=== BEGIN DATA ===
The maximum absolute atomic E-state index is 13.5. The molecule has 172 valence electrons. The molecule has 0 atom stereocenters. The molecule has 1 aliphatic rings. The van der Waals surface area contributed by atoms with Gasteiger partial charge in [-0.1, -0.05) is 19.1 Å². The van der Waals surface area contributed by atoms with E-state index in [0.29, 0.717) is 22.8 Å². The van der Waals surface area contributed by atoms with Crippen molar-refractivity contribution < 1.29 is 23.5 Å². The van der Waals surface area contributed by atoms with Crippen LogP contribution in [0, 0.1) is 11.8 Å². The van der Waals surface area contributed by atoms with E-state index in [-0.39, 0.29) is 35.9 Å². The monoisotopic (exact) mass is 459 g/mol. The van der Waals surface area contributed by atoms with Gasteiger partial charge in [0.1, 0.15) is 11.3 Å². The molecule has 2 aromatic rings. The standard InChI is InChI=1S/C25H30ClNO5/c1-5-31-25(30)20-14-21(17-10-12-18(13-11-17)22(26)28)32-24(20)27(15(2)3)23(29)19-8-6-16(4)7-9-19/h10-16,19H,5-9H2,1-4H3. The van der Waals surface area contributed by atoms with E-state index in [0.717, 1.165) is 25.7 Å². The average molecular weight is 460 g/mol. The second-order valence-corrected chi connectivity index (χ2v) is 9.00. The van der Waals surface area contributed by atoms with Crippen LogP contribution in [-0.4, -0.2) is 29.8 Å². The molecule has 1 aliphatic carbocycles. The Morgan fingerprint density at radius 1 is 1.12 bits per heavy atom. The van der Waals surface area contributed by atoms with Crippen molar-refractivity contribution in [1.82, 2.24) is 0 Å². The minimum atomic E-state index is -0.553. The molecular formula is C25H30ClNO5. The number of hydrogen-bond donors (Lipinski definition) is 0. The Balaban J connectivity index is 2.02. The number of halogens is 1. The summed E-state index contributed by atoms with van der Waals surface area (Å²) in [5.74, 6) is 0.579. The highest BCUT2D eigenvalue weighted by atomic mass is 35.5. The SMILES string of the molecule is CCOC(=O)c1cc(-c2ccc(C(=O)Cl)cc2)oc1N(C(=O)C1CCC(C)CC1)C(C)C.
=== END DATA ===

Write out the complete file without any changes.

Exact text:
The maximum absolute atomic E-state index is 13.5. The molecule has 172 valence electrons. The molecule has 0 atom stereocenters. The molecule has 1 aliphatic rings. The van der Waals surface area contributed by atoms with Gasteiger partial charge in [-0.1, -0.05) is 19.1 Å². The van der Waals surface area contributed by atoms with E-state index in [0.29, 0.717) is 22.8 Å². The van der Waals surface area contributed by atoms with Crippen molar-refractivity contribution < 1.29 is 23.5 Å². The van der Waals surface area contributed by atoms with Crippen LogP contribution in [0, 0.1) is 11.8 Å². The van der Waals surface area contributed by atoms with E-state index in [-0.39, 0.29) is 35.9 Å². The monoisotopic (exact) mass is 459 g/mol. The van der Waals surface area contributed by atoms with Gasteiger partial charge in [0.1, 0.15) is 11.3 Å². The molecule has 2 aromatic rings. The standard InChI is InChI=1S/C25H30ClNO5/c1-5-31-25(30)20-14-21(17-10-12-18(13-11-17)22(26)28)32-24(20)27(15(2)3)23(29)19-8-6-16(4)7-9-19/h10-16,19H,5-9H2,1-4H3. The van der Waals surface area contributed by atoms with E-state index in [0.717, 1.165) is 25.7 Å². The average molecular weight is 460 g/mol. The second-order valence-corrected chi connectivity index (χ2v) is 9.00. The van der Waals surface area contributed by atoms with Crippen LogP contribution in [-0.4, -0.2) is 29.8 Å². The molecule has 1 aliphatic carbocycles. The Morgan fingerprint density at radius 1 is 1.12 bits per heavy atom. The van der Waals surface area contributed by atoms with Crippen molar-refractivity contribution in [1.82, 2.24) is 0 Å². The minimum atomic E-state index is -0.553. The molecular formula is C25H30ClNO5. The number of hydrogen-bond donors (Lipinski definition) is 0. The Balaban J connectivity index is 2.02. The number of halogens is 1. The summed E-state index contributed by atoms with van der Waals surface area (Å²) in [5.74, 6) is 0.579. The highest BCUT2D eigenvalue weighted by atomic mass is 35.5. The SMILES string of the molecule is CCOC(=O)c1cc(-c2ccc(C(=O)Cl)cc2)oc1N(C(=O)C1CCC(C)CC1)C(C)C.